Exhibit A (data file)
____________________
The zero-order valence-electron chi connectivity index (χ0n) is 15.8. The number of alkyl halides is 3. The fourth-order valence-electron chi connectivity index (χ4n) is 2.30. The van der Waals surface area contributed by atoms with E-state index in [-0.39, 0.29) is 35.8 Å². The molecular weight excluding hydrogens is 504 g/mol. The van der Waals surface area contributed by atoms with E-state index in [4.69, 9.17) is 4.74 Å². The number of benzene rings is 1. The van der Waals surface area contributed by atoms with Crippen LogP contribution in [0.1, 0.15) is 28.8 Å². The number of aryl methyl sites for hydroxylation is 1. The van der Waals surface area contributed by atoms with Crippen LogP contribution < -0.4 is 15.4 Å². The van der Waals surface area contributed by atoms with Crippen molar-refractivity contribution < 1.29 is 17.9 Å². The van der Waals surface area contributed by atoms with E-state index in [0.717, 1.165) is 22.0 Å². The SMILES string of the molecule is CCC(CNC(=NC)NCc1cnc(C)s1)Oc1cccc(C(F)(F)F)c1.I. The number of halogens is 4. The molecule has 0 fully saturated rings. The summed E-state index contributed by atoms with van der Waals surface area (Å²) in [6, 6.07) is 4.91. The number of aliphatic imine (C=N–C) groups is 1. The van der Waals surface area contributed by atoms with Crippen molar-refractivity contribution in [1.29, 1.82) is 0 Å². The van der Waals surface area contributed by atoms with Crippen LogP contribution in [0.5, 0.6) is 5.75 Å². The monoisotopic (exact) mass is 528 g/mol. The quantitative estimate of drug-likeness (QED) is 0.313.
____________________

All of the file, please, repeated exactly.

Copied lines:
The zero-order valence-electron chi connectivity index (χ0n) is 15.8. The number of alkyl halides is 3. The fourth-order valence-electron chi connectivity index (χ4n) is 2.30. The van der Waals surface area contributed by atoms with E-state index in [-0.39, 0.29) is 35.8 Å². The molecular weight excluding hydrogens is 504 g/mol. The van der Waals surface area contributed by atoms with E-state index in [4.69, 9.17) is 4.74 Å². The number of benzene rings is 1. The van der Waals surface area contributed by atoms with Crippen LogP contribution in [0.1, 0.15) is 28.8 Å². The number of aryl methyl sites for hydroxylation is 1. The van der Waals surface area contributed by atoms with Crippen LogP contribution < -0.4 is 15.4 Å². The van der Waals surface area contributed by atoms with Crippen molar-refractivity contribution < 1.29 is 17.9 Å². The van der Waals surface area contributed by atoms with E-state index in [0.717, 1.165) is 22.0 Å². The SMILES string of the molecule is CCC(CNC(=NC)NCc1cnc(C)s1)Oc1cccc(C(F)(F)F)c1.I. The number of halogens is 4. The molecule has 0 fully saturated rings. The summed E-state index contributed by atoms with van der Waals surface area (Å²) in [6, 6.07) is 4.91. The number of aliphatic imine (C=N–C) groups is 1. The van der Waals surface area contributed by atoms with Crippen molar-refractivity contribution in [1.29, 1.82) is 0 Å². The van der Waals surface area contributed by atoms with Crippen LogP contribution in [0.5, 0.6) is 5.75 Å². The monoisotopic (exact) mass is 528 g/mol. The quantitative estimate of drug-likeness (QED) is 0.313.